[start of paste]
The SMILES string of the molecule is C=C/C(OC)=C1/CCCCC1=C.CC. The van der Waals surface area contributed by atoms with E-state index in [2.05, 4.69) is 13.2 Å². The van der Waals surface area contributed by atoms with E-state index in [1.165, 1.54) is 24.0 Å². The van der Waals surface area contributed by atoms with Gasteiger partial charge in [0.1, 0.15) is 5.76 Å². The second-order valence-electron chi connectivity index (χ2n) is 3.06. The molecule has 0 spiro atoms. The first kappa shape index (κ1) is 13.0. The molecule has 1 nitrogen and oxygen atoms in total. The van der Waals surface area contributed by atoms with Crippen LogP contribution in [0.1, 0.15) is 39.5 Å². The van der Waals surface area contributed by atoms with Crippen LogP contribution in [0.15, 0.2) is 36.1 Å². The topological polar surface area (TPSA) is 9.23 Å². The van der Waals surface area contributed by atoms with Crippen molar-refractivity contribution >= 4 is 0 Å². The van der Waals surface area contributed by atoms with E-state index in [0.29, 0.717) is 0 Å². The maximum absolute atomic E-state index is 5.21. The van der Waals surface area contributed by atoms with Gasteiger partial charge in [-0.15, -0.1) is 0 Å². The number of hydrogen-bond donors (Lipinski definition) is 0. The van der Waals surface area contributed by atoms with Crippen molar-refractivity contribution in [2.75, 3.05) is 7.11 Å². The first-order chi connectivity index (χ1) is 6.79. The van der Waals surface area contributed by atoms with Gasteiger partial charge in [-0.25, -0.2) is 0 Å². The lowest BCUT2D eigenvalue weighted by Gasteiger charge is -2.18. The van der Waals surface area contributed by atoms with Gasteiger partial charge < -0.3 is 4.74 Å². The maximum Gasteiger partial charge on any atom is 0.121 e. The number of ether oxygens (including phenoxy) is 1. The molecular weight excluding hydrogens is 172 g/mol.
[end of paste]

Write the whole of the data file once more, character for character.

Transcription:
The SMILES string of the molecule is C=C/C(OC)=C1/CCCCC1=C.CC. The van der Waals surface area contributed by atoms with E-state index in [2.05, 4.69) is 13.2 Å². The van der Waals surface area contributed by atoms with E-state index in [1.165, 1.54) is 24.0 Å². The van der Waals surface area contributed by atoms with Gasteiger partial charge in [0.1, 0.15) is 5.76 Å². The second-order valence-electron chi connectivity index (χ2n) is 3.06. The molecule has 0 spiro atoms. The first kappa shape index (κ1) is 13.0. The molecule has 1 nitrogen and oxygen atoms in total. The van der Waals surface area contributed by atoms with Crippen LogP contribution in [0.1, 0.15) is 39.5 Å². The van der Waals surface area contributed by atoms with Crippen LogP contribution in [0.15, 0.2) is 36.1 Å². The topological polar surface area (TPSA) is 9.23 Å². The van der Waals surface area contributed by atoms with Crippen molar-refractivity contribution >= 4 is 0 Å². The van der Waals surface area contributed by atoms with E-state index in [0.29, 0.717) is 0 Å². The maximum absolute atomic E-state index is 5.21. The van der Waals surface area contributed by atoms with Gasteiger partial charge in [-0.15, -0.1) is 0 Å². The number of hydrogen-bond donors (Lipinski definition) is 0. The van der Waals surface area contributed by atoms with Crippen molar-refractivity contribution in [2.75, 3.05) is 7.11 Å². The first-order chi connectivity index (χ1) is 6.79. The van der Waals surface area contributed by atoms with Gasteiger partial charge in [-0.25, -0.2) is 0 Å². The lowest BCUT2D eigenvalue weighted by Gasteiger charge is -2.18. The van der Waals surface area contributed by atoms with Gasteiger partial charge < -0.3 is 4.74 Å². The maximum Gasteiger partial charge on any atom is 0.121 e. The number of ether oxygens (including phenoxy) is 1. The molecular weight excluding hydrogens is 172 g/mol.